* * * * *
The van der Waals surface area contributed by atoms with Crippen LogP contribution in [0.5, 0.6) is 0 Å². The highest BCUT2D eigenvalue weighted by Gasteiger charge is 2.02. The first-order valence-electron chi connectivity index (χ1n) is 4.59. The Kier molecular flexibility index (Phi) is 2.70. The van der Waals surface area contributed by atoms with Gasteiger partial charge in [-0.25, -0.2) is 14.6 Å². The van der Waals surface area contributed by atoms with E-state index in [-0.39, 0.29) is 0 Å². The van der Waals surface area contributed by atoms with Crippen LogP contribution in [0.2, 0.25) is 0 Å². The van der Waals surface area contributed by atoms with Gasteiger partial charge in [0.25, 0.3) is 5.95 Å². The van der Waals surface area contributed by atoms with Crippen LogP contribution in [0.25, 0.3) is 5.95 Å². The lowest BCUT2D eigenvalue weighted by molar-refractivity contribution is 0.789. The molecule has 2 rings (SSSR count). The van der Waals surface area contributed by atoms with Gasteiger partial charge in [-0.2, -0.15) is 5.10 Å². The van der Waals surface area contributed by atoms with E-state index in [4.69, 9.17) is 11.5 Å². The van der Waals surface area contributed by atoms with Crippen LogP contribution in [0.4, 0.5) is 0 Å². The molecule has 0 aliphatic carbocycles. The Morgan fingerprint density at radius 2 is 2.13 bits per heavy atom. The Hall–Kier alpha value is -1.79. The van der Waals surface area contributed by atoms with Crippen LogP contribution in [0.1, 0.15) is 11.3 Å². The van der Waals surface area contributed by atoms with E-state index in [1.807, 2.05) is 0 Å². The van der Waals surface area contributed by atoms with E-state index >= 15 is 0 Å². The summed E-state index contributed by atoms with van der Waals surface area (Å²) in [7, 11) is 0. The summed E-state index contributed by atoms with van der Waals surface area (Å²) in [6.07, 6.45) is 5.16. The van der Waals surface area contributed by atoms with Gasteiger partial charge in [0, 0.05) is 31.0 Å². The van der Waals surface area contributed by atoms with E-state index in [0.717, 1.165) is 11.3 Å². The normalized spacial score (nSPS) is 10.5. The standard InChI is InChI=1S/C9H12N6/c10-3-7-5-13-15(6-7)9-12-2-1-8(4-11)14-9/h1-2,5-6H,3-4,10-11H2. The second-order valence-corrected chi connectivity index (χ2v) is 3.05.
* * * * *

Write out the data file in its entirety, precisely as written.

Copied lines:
The van der Waals surface area contributed by atoms with Crippen LogP contribution in [0.5, 0.6) is 0 Å². The highest BCUT2D eigenvalue weighted by Gasteiger charge is 2.02. The first-order valence-electron chi connectivity index (χ1n) is 4.59. The Kier molecular flexibility index (Phi) is 2.70. The van der Waals surface area contributed by atoms with Gasteiger partial charge in [-0.25, -0.2) is 14.6 Å². The van der Waals surface area contributed by atoms with E-state index in [-0.39, 0.29) is 0 Å². The van der Waals surface area contributed by atoms with Crippen LogP contribution in [0.2, 0.25) is 0 Å². The van der Waals surface area contributed by atoms with Gasteiger partial charge in [0.25, 0.3) is 5.95 Å². The van der Waals surface area contributed by atoms with Crippen LogP contribution in [0.25, 0.3) is 5.95 Å². The lowest BCUT2D eigenvalue weighted by molar-refractivity contribution is 0.789. The molecule has 2 rings (SSSR count). The van der Waals surface area contributed by atoms with Gasteiger partial charge in [-0.2, -0.15) is 5.10 Å². The van der Waals surface area contributed by atoms with E-state index in [4.69, 9.17) is 11.5 Å². The van der Waals surface area contributed by atoms with Crippen LogP contribution in [0.4, 0.5) is 0 Å². The molecule has 0 aliphatic carbocycles. The Morgan fingerprint density at radius 2 is 2.13 bits per heavy atom. The Hall–Kier alpha value is -1.79. The van der Waals surface area contributed by atoms with Crippen LogP contribution in [0.1, 0.15) is 11.3 Å². The van der Waals surface area contributed by atoms with E-state index in [1.807, 2.05) is 0 Å². The van der Waals surface area contributed by atoms with E-state index >= 15 is 0 Å². The summed E-state index contributed by atoms with van der Waals surface area (Å²) in [7, 11) is 0. The summed E-state index contributed by atoms with van der Waals surface area (Å²) in [6.07, 6.45) is 5.16. The van der Waals surface area contributed by atoms with Gasteiger partial charge in [0, 0.05) is 31.0 Å². The van der Waals surface area contributed by atoms with E-state index in [0.717, 1.165) is 11.3 Å². The normalized spacial score (nSPS) is 10.5. The standard InChI is InChI=1S/C9H12N6/c10-3-7-5-13-15(6-7)9-12-2-1-8(4-11)14-9/h1-2,5-6H,3-4,10-11H2. The second-order valence-corrected chi connectivity index (χ2v) is 3.05.